Incidentally, at that 10-trillion-fold/millennium growth-rate, our power-draw one millennium from now would only be about half the output of our own sun ― so it would not be enough to annihilate the Milky Way galaxy. The Milky Way has a power-output of 100 billion times that of the sun, so two millenniums from now our power-draw would still only be 50 times that of the Milky Way.

Calamity wrote "its 40-trillion tons in the earth's crust"

Are you casually suggesting we can mine this all without significant:
1. Energy inputs

Energy inputs would not be necessary since, as the provided-link indicated, the EROEI is at least 1.6 for almost all of the 40-trillion tons of uranium (that is, all of the crust's uranium down to 1 part-per-million (ppm), most of which is incorporated in average crust, granites, and shales-and-phosphates).

That is also assuming that future reactors operate only at the current average thermal efficiency of 1/3rd. If, instead, future reactors increase their average thermal-efficiencies to 2/3rds, the EROEI for 1-PPM crust-uranium would double to 3.2 ― and we would therefore have access to most-of another 6-trillion tons of uranium (in the form of evaporites, siliceous ooze, and chert). Since the uranium resource would then add up to about 38-trillion tons, and since the web page I referenced lists those uranium resources in metric tons, the non-metric uranium resource would then be some 42-trillion tons.

Calamity wrote 2. Environmental impact

Not all of it would need to be mined. 1% of that 40-trillion tons of uranium ― plus 1% of the crust's 120-to-160-trillion tons of thorium ― would be sufficient to last for those five centuries. Therefore, we would have plenty of leeway for choosing 1. locations for mining, vs. 2. locations for preservation. Also, as I mentioned above, having access to abundant energy partly means being more-able to keep the environment clean.

The power of the waste-heat from energy-use would surpass that of the sun's luminance intercepted by the earth around three centuries from now. It would be necessary to manage that waste heat. Two ways would be to 1. passively move the heat off-planet by reducing greenhouse-gas levels below their normal levels, and 2. actively move the heat off-planet by concentrating it ― with heat-pumps ― in radiators that would beam it ― with the help of parabolic reflectors ― into deep space.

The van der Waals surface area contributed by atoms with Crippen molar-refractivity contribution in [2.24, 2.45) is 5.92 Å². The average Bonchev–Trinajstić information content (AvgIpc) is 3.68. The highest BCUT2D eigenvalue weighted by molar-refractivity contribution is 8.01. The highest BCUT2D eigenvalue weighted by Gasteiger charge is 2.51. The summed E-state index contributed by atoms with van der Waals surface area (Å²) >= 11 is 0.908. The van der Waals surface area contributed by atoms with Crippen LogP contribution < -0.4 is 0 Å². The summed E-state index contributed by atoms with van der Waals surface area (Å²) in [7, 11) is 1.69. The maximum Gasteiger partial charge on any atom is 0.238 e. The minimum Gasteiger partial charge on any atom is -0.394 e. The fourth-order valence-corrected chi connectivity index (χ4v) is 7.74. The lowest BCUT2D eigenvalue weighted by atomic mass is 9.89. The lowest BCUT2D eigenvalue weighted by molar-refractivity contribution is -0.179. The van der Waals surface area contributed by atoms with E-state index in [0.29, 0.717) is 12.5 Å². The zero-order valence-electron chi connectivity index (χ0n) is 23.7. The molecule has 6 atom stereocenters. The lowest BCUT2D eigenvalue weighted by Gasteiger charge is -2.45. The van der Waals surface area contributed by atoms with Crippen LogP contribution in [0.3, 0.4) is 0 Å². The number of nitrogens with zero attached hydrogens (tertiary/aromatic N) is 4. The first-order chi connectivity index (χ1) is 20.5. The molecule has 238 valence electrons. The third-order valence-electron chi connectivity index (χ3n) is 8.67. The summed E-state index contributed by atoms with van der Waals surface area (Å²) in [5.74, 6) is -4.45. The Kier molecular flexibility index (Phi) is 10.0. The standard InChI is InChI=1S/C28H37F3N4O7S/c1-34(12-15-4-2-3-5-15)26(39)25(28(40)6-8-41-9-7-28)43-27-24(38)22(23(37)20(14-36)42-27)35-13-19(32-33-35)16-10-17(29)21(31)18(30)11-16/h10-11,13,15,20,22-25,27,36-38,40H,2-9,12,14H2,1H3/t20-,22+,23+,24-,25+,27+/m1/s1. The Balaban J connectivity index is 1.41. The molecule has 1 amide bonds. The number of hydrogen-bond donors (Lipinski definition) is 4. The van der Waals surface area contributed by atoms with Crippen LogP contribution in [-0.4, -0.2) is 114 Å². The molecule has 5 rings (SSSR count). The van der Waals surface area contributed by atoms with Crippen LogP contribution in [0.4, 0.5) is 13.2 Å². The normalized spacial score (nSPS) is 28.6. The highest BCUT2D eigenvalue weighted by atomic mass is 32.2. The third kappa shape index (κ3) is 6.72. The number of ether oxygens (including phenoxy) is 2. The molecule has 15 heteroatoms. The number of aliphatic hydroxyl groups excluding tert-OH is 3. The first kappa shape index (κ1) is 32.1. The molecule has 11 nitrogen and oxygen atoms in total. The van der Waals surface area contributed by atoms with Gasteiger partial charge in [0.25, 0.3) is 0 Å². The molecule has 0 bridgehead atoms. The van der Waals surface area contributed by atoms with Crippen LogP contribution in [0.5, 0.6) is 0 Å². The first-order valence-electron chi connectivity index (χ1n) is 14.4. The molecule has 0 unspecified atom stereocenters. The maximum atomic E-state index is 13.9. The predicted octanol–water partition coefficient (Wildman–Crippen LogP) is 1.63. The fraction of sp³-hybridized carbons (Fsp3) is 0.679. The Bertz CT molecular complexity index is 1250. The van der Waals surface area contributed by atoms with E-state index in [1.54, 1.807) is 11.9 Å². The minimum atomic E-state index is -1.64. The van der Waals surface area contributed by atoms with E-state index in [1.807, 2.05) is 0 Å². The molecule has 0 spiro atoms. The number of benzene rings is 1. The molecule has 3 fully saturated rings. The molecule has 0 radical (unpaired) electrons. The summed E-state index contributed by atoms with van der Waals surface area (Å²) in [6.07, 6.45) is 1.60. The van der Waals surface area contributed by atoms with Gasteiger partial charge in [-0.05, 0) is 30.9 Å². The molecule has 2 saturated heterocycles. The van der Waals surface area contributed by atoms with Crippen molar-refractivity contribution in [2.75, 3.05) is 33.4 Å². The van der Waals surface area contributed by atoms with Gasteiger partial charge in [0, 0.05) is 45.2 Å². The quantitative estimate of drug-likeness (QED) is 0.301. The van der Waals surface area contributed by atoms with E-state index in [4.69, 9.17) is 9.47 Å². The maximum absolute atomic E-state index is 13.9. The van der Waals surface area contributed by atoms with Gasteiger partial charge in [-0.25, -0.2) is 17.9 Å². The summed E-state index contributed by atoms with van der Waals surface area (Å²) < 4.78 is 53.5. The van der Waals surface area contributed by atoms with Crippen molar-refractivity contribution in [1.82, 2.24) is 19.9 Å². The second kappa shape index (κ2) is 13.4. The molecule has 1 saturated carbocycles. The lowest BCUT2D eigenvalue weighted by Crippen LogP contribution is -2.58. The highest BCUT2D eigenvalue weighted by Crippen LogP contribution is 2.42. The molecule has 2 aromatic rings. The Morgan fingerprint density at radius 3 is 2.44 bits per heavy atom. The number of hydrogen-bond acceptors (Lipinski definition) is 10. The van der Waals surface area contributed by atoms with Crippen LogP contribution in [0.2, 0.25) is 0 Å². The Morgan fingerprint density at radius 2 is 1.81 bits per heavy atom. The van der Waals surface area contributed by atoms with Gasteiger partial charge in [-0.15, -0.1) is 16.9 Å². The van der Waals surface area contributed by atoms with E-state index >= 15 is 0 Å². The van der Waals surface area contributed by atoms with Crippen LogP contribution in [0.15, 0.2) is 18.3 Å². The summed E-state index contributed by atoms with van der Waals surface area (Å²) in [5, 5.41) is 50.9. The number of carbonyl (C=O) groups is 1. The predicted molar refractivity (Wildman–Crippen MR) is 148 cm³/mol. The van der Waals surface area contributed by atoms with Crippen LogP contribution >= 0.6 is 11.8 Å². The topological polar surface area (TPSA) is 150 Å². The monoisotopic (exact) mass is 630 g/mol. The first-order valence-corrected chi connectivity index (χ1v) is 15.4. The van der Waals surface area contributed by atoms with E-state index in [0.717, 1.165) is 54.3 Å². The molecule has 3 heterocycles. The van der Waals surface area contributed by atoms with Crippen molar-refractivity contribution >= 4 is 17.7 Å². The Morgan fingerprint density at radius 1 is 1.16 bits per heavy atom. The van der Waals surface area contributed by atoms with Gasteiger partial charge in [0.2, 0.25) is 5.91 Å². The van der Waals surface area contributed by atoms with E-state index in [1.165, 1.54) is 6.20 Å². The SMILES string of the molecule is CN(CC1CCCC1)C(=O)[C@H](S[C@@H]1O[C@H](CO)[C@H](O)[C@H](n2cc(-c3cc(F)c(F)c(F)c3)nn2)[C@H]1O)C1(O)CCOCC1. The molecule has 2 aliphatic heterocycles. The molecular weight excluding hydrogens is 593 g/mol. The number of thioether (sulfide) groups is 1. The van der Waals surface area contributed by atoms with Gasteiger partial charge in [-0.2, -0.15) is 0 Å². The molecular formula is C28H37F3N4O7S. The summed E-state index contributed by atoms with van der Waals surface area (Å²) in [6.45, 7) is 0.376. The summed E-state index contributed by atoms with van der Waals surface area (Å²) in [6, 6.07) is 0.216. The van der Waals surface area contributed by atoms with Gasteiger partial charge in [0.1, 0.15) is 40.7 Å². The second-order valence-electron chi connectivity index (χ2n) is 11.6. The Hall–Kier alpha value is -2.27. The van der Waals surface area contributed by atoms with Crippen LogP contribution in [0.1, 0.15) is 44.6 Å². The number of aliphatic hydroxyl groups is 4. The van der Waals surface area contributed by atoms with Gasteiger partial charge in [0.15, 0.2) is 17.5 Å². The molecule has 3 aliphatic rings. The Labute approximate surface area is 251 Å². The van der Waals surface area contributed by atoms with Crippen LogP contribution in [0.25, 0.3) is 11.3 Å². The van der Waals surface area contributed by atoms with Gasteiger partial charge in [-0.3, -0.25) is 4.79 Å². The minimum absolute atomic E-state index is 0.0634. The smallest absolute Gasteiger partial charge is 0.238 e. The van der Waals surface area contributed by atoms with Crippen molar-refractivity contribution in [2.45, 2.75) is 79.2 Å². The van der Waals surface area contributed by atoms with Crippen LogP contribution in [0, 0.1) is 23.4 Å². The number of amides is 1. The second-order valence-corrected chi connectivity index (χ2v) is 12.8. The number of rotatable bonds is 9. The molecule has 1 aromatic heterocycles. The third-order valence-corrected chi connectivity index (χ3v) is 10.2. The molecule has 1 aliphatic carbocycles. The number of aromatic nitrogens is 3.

Kit P.

Calamity, efficiency and renewable energy are not quite the easy solution that you suggest. Anti-nukes have been claiming for 30 years that nuclear power can be replaced using theses methods.

While I am a great advocate of efficiency and renewable energy, it not very realistic to think that they have not reached the point of diminishing returns. It is unlikely that efficiency and renewable energy can keep up with increasing demand

averagejoe

Why not use some of each? Nuclear, biomass, and geothermal (not the heatpump kind) for new base load power plants, while solar would be fine for peak loads. It doesn't have to be an either/or situation. In the short term, there's not going to be a perfect answer. Fifty years from now, one of the long shot technologies will probably become feasible and supercede most of the current choices. Instead of framing the discussion in terms of the next thousand years, we should be thinking in terms of what gets us through the next 50-100 years.

Nucbuddy

Averagejoe wrote: we should be thinking in terms of what gets us through the next 50-100 years.

...Then why did you not mention coal, natural-gas, and petroleum?

Averagejoe wrote: Why not use some of each?

...Because some options are less risky than others. Density of fuel strongly-codes inversely for risk, such that the ultra-dense energy option nuclear fission is the least-risky of the proven options. For the next 50 years, coal, natural-gas, and petroleum will probably continue to also be low-risk options.

Averagejoe wrote: geothermal (not the heatpump kind) for new base load power plants

This might dampen your enthusiasm for geothermal:
gristmill.grist.org/story/2007/6/20/235257/524/#40

averagejoe

I didn't mention fossil oil or natural gas because I would like to see us move in the direction of energy independence. It's a pet peeve of mine.

If nuclear and renewables won't do it alone, then by all means, build new coal plants. I have no problem with that...if it's needed. In fact, I'd love to see a coal to liquids infrastructure implemented to help us through the next fifty years. It would be nice to have some backup for biofuels, even after PHEV's have become common.

Perhaps we define risk differently, but a mix of energy technologies tailored to current needs doesn't seem overly risky. As conditions change, the composition of the mix can be varied.

As far as geothermal goes, the objections raised in the gristmill article are mostly based on old technology. The newer binary cycle geothermal plants address most of the previous problems. It's not a totally perfect single solution, but it's certainly good enough to figure prominently in the mix.

http://www1.eere.energy.gov/geothermal/powerplants.html


Calamity

Nucbuddy: